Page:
Learning Objective 4: Describe the steps involved in designing an experimental study.

There are four steps to the experimental process that reflect the evolutionary nature of science: (1) the development of the hypothesis, (2) the translation of this hypothesis into a research design, (3) the running of the experiment, and (4) the interpretation of the results. Researchers take the results and interpretations of their studies and create new research studies that refine the previous hypotheses, and the cycle begins anew. One goal of experimental research is to determine the relationship between the independent variable (IV) and the dependent variable (DV). The less bias in terms of demand characteristics related to both the participant and the experimenter aids in creating a logical relationship between the IV and DV. Additional factors critical to sound inference are participant selection and assignment, the design of the experiment, and the interpretation of the relationship of the IV to the DV. The experimenter considers three hypotheses in interpreting whether the DV is related to the IV: null hypothesis, confound hypothesis, and research hypothesis. Scientists pay particular attention to research that has been evaluated by other scientists before it is published in a process called peer review, and journals that follow this procedure are called peer-reviewed journals. Replication of studies in different locations with different participants increases the certainty that the results found reflect the true nature of what is being studied.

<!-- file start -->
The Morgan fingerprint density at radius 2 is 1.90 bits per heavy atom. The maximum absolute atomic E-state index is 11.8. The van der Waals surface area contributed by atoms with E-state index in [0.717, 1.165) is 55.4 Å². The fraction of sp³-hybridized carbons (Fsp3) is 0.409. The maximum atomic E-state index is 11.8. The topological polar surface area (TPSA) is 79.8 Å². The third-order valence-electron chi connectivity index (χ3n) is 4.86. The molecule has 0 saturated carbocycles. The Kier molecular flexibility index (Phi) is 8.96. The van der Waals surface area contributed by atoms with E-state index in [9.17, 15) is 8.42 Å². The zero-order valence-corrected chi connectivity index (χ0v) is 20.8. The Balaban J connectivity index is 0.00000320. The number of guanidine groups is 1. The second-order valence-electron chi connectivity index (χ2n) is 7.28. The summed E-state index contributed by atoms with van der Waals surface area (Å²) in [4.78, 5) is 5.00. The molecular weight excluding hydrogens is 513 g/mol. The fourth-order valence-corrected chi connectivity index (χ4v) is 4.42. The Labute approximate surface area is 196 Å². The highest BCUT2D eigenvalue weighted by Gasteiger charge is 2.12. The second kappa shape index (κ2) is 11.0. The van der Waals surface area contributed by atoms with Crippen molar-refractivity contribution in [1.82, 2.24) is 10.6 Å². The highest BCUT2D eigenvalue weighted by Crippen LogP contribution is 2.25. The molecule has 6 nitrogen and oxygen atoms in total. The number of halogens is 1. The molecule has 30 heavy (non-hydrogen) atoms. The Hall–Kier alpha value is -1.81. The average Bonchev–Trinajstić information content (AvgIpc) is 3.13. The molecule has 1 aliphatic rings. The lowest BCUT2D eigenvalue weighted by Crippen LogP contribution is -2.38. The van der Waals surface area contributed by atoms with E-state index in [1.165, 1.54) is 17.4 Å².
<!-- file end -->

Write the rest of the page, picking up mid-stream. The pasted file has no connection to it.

Learning Objective 5: Discuss the ethical guidelines that psychologists follow in order to protect the rights of people participating in research projects.

Ethical considerations of psychological experimentation have at their heart the idea that people participating in research should not be harmed. In addition, research participants have a right to privacy including the right to a private personality. To protect those rights, participants must be informed of the experiment’s purpose and its potential risks (informed consent) and then voluntarily agree to participate in the experiment (voluntary participation). Confidentiality and anonymity are two additional considerations that are part of the scientist’s responsibility to the participant. Deception research and animal research are two areas of study in psychology in which specific ethical concerns have been raised. Guidelines for reconciling all conflicts between the rights of the participant to pursue happiness and the rights of the scientist to pursue knowledge are provided by such resources as the APA, and the federal government.

Study Resources

Review Questions

1. What does the author mean by “science is a combination of interaction with the world and logic”? What key role does doubt play in the process of science?

2. Design a series of research studies around a single question that uses each of the methods of science covered in this chapter: naturalistic observation, correlational approach, and experimental method.

3. Why can’t you design “the perfect study”? What trade-offs do you need to consider in designing an experimental study in the real world? What can you do to improve the quality of your study?